- 1/4 cup/ 25g Dutch-process Cocoa powder (alkalized) use a good one
- 1/4 tsp/ 1.25g aluminum-free baking powder
- 1/4 cup/ 54g vegan butter, not spread Or solid coconut oil
- 1/4 cup/ 50g vegan cane sugar
- 1/4 cup/ 39g coconut sugar or whole cane sugar finely ground
- 2 tbsp/ 30ml pure maple syrup, Grade A dark
- 1 tsp/ 5ml pure vanilla extract
- 1/2 cup/ 100g chocolate chunks mini or chopped or use chopped chocolate
Position a rack in the center of the oven and preheat to 350 ̊F / 180 ̊C. Line a baking sheet with parchment paper.
Put the ground chia in a small bowl. Pour the water over the chia. Set aside for 5 m.inutes undisturbed and then whisk. The chia gel will be lumpy at first but will smooth out as it hydrates.
Place a wire mesh strainer over a medium bowl. Add the all-purpose flour, pastry flour, cocoa, baking powder, and salt to the strainer and stir with a whisk to sift the ingredients into the bowl. (If any small bits remain in the strainer, add them to the mixture in the bowl.) Whisk to aerate the mixture.
In a deep mixing bowl, (just so the mixture doesn't fly all over the place) beat together the butter or coconut oil and both sugars using an electric mixer, starting on low speed then moving to high. Beat until no solid fat is visible.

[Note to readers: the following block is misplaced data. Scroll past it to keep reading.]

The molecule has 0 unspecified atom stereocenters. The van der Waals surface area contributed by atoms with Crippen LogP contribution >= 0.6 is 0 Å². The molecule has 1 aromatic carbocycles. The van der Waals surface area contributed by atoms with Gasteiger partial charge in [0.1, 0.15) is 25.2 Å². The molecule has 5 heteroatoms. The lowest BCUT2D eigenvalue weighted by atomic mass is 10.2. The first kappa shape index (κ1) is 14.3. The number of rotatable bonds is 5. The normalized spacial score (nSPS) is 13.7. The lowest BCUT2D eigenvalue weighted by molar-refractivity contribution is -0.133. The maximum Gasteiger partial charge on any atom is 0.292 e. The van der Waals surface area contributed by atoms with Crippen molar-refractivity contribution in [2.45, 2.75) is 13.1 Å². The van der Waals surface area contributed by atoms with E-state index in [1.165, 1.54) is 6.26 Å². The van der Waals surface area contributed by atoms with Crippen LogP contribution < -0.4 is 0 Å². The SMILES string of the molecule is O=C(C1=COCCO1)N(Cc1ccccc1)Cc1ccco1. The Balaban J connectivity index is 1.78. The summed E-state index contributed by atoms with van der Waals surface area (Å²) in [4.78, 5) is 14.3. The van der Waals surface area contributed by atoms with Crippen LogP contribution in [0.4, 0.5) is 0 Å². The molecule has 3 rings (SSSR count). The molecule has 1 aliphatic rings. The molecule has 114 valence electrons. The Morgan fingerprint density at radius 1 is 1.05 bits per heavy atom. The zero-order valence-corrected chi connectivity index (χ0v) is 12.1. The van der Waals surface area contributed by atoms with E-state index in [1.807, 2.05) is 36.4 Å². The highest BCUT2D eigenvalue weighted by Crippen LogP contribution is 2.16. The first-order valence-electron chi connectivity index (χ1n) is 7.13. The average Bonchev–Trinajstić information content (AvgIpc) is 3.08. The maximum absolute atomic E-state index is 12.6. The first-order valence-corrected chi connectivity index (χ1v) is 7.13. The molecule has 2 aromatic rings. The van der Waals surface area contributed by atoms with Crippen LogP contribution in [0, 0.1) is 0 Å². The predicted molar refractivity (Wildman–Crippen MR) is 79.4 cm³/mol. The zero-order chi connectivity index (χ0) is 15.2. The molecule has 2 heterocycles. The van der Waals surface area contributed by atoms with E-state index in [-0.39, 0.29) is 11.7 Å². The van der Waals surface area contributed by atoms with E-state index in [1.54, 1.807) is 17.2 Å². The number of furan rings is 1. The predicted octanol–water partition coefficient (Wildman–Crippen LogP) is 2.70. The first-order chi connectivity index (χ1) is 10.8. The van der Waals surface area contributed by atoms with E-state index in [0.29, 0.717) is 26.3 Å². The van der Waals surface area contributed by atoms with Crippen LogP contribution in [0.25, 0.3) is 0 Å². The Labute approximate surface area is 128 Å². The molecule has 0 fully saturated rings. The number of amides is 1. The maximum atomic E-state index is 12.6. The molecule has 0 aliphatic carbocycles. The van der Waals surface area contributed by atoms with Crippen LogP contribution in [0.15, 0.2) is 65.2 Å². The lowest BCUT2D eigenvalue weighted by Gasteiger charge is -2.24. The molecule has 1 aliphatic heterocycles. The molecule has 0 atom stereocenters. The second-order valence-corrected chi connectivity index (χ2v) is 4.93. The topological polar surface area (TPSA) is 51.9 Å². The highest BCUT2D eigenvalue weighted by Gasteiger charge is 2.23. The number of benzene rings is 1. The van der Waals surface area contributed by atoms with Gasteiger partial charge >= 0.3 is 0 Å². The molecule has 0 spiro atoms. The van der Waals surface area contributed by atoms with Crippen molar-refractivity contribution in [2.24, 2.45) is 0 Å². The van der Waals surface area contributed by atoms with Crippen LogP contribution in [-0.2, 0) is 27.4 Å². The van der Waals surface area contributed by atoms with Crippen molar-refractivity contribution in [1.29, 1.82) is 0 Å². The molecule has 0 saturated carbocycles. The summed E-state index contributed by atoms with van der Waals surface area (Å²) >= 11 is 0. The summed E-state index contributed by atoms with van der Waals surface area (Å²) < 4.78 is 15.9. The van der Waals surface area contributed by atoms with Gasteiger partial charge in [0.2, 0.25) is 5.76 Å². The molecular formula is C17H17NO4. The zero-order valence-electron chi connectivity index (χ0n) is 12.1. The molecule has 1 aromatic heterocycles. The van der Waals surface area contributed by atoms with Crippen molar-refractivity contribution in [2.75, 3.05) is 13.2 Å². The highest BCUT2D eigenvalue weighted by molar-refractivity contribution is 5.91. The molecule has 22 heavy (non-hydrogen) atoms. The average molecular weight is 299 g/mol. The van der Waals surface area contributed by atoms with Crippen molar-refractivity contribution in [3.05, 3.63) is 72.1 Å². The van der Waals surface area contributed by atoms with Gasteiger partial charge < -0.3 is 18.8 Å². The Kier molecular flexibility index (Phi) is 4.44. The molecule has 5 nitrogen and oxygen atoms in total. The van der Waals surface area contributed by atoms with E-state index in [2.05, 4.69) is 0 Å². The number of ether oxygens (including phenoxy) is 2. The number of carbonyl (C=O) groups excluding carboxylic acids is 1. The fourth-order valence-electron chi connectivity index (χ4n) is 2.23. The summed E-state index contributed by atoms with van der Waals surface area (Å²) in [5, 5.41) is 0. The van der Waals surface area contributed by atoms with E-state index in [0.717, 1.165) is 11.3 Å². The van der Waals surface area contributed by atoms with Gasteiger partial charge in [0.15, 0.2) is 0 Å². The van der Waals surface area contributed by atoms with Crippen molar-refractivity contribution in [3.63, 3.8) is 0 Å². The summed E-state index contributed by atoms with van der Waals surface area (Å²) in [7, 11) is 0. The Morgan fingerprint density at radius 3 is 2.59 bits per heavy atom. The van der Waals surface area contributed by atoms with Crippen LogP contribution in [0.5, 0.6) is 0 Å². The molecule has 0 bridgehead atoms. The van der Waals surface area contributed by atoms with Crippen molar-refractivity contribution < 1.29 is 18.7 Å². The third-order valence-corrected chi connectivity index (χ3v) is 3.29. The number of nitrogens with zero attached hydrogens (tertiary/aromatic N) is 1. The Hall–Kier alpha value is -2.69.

Whisk the chia gel with a fork and add to the bowl with the maple syrup and vanilla. Beat until thoroughly combined.
Add about one third of the dry ingredients to the bowl. Mix on low until combined. Repeat twice until you have a nice shiny dough.
Stir the chocolate into the batter with a silicone spatula. Use your hands if you need to get the batter together. It should be shiny.
Scoop the dough using measuring tablespoon. Roll between your hands into a ball. Place the cookies onto the parchment-lined baking sheet. Flatten to 1.5 to 2inches.
Bake on the middle rack for 9 minutes for a softer cookie and 10 minutes for a crisper but still chewy cookie. The cookies are soft when they come out of the oven but firm as they cool.
Place the baking sheet on a wire rack. Cool the cookies before storing. Eat them warm or at room temperature.